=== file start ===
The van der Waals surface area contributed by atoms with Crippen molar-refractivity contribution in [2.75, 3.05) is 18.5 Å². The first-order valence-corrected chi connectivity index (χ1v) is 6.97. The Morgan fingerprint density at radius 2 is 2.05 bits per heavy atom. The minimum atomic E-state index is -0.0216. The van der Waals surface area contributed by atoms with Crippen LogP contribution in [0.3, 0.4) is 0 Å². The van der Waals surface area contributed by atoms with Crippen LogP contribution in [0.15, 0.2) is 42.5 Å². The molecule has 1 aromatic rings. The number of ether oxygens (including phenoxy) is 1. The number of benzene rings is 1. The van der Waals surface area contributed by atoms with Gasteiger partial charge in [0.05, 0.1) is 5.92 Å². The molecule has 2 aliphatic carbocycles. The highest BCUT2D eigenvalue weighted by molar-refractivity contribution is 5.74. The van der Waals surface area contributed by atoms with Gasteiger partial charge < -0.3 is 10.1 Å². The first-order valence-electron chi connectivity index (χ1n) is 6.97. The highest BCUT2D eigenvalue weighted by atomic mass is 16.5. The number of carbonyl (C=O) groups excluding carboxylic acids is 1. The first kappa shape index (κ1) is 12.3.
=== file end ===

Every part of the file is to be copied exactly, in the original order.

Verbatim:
The van der Waals surface area contributed by atoms with Crippen molar-refractivity contribution in [2.75, 3.05) is 18.5 Å². The first-order valence-corrected chi connectivity index (χ1v) is 6.97. The Morgan fingerprint density at radius 2 is 2.05 bits per heavy atom. The minimum atomic E-state index is -0.0216. The van der Waals surface area contributed by atoms with Crippen LogP contribution in [0.3, 0.4) is 0 Å². The van der Waals surface area contributed by atoms with Crippen LogP contribution in [0.15, 0.2) is 42.5 Å². The molecule has 1 aromatic rings. The number of ether oxygens (including phenoxy) is 1. The number of benzene rings is 1. The van der Waals surface area contributed by atoms with Gasteiger partial charge in [0.05, 0.1) is 5.92 Å². The molecule has 2 aliphatic carbocycles. The highest BCUT2D eigenvalue weighted by molar-refractivity contribution is 5.74. The van der Waals surface area contributed by atoms with Gasteiger partial charge < -0.3 is 10.1 Å². The first-order valence-electron chi connectivity index (χ1n) is 6.97. The highest BCUT2D eigenvalue weighted by atomic mass is 16.5. The number of carbonyl (C=O) groups excluding carboxylic acids is 1. The first kappa shape index (κ1) is 12.3.